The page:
Fyodor, an innovative method of testing for malaria through the urine, on Wednesday won the top prize of $100,000 at the inaugural Health Innovation Challenge Awards held in Lagos.
The innovator of Fyodor Urine Malaria Test, Eddy Agbo, said the testing method cuts out the unpleasant and expensive traditional method of testing for malaria through blood samples, eradicates self-medication as patients can truly determine the cause of their fever is malaria related.
Explaining how the test works, Victoria Ewenmadu, an official of the company, said all that is needed to test for malaria is just a few drops of a patient’s urine.
“What it does is it test for malaria parasite in the urine. If you have a fever you shed certain protein and this protein is what is tested on this texture. You collect a small sample of urine, you dip the texture into the sample of urine and let it stay for 25 minutes and within 25 minutes it would tell you if you have malaria or not,” she said.
She said there was no special expertise needed to conduct the test as anyone could use the product anywhere and at any time.
Mr Agbo told PREMIUM TIMES Fyodor is the result of his desire to use science to solve societal problems.
“Growing up in Nigeria and knowing our environment you start to realise some of our major needs. I got to a stage in my life that I began to think of how we can use science to solve some of the major problems in our society. I started thinking about this because I realised the impact it would have in our society.
Mr. Agbo, who is based in the United States, said he has been working on the product for seven years and that Fyodor will become available in pharmacies across Nigeria next week.
Fyodor was not the only winner of the day.
The first runner-up of the day, Medical Devices as a Service (MDaaS), won $50,000 for its innovative method in reducing the cost of acquiring medical devices bu providing hospitals with a range of acquisition options and world-class support services.
Mdaas, which was launched in the Nigeria market in September, has provided three private primary healthcare centres with over 10 devices such as Ultrasounds, X-rays, Patients monitors, Ventilators, and Defibrillators, through direct sales.
The second runner-up, e-HEAL (Electronic Health Education in Any Language) was awarded $30,000 for it’s innovative kit that uses a combination of graphics, audio technology and solar-powered pen to communicate health information in local Nigerian languages to illiterate families in rural areas without access to doctors. All the users need to do is to touch the appropriate graphics with the electronic pen that comes with the kit and whatever the graphics represents will be communicated to the user in his/her language.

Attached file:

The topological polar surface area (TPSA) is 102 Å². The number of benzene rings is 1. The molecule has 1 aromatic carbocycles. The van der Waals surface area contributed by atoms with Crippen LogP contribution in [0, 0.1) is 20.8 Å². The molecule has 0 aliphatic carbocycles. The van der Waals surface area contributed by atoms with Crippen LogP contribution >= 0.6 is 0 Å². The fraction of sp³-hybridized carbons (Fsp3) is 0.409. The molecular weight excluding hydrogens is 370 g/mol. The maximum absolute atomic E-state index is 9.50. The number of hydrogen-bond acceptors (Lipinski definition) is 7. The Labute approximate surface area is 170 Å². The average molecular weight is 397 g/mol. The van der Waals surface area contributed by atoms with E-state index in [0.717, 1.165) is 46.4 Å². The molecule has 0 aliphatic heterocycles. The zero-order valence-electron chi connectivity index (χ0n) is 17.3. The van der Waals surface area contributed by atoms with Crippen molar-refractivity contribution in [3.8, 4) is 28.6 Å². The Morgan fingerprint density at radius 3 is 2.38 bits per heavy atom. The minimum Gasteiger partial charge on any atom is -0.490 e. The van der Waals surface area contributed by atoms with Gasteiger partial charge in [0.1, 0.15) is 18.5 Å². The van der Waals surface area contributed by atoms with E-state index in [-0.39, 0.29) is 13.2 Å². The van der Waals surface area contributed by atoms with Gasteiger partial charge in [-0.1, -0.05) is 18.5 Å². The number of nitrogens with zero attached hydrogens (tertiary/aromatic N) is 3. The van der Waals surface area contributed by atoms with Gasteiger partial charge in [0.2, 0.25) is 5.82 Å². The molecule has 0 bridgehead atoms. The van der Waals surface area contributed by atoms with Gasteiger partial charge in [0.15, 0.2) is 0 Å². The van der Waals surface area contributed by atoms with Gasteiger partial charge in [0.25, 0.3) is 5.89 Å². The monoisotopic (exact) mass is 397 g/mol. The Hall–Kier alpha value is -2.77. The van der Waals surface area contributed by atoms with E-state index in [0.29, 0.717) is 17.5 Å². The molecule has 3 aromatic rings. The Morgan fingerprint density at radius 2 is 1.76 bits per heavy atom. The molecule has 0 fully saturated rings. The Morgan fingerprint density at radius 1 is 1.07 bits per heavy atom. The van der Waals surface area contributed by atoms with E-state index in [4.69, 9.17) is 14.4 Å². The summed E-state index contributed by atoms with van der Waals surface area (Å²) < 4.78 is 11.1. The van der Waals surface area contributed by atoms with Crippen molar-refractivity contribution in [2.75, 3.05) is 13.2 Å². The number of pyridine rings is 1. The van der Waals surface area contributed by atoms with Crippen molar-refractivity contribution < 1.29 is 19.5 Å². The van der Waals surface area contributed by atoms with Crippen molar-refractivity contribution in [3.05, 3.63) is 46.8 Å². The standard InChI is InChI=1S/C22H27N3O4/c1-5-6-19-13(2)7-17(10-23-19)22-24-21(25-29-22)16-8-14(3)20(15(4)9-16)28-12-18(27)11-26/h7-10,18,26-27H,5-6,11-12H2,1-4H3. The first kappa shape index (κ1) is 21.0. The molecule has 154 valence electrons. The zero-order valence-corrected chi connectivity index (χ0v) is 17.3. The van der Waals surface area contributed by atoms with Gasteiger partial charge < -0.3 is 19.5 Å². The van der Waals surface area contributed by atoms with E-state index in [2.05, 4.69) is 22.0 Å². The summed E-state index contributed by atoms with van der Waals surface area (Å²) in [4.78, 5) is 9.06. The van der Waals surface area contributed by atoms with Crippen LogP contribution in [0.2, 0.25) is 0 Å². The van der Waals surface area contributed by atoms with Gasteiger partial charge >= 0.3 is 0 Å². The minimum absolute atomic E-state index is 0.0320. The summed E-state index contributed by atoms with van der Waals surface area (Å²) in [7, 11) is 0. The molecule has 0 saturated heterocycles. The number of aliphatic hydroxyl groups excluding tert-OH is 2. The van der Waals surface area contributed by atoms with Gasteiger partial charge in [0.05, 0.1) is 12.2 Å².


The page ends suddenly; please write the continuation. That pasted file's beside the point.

The third runner-up, the Mobile Health Insurance program (mHealth), got a prize money of $20,000. mHealth provides social and affordable health insurance plans to all mobile network subscriber in Nigeria for a low as N35 per day. Mhealth aims at making cost-effective and efficient access to basic and qualitative healthcare services to every Nigerian.
The last winner of the day was Omoni. Omomi, which means “my child” in Yoruba is an android based mobile application used by pregnant mothers to monitor their health and that of their unborn babies. The device also monitors the health of babies up to age five. It is aimed at saving lives, reducing maternal and infant mortality in the critical early years. The application helps mothers in growth monitoring, oral rehydration therapy, breastfeeding, immunization, female education, family planning and food supplementation. Though the application and SMS alerts, mothers can have live chats with doctors, find the nearest health provider through GPS and automatically track vaccine. Omomi was awarded a prize money of $15,000.
The Health Innovation Challenge Awards is the brainchild of the Private Sector Health Alliance of Nigeria and the Nigeria Health Innovation Marketplace. The innovators who received prizes were picked from a poll of 12 finalists who were chosen from an a poll of 327 applicants after a rigorous screening proceed that was audited by renowned international consultancy firm, Accenture.
The Chairman of Zenith Bank, Jim Ovia, who was a special guest at the event, told the innovators to be proud of inventing products and idea that would save lives. “You are not going to make much money now but you will save human lives,” he said.
The Chief Executive Officer of Private Sector health Alliance, Murtaqa Umar-Sadiq, bemoaned the lack of opportunities to “harness bold and innovative ideas in the health sector in the country. He explained that the award aimed at making the innovation in the health sector become more visible.
Herbert Wigwe, CEO of Access Bank, who was also a special guest at the event, said innovation such as those that were honoured at the awards will create more space for private sector participation in healthcare.
“Healthcare has been all about government and treated like a social welfare that the private sector should not be involved. This should not be so. Five innovators will be given awards today. They would save lives. If we have identified 12 why can’t we have 100 or 200 and more innovations,” he said.
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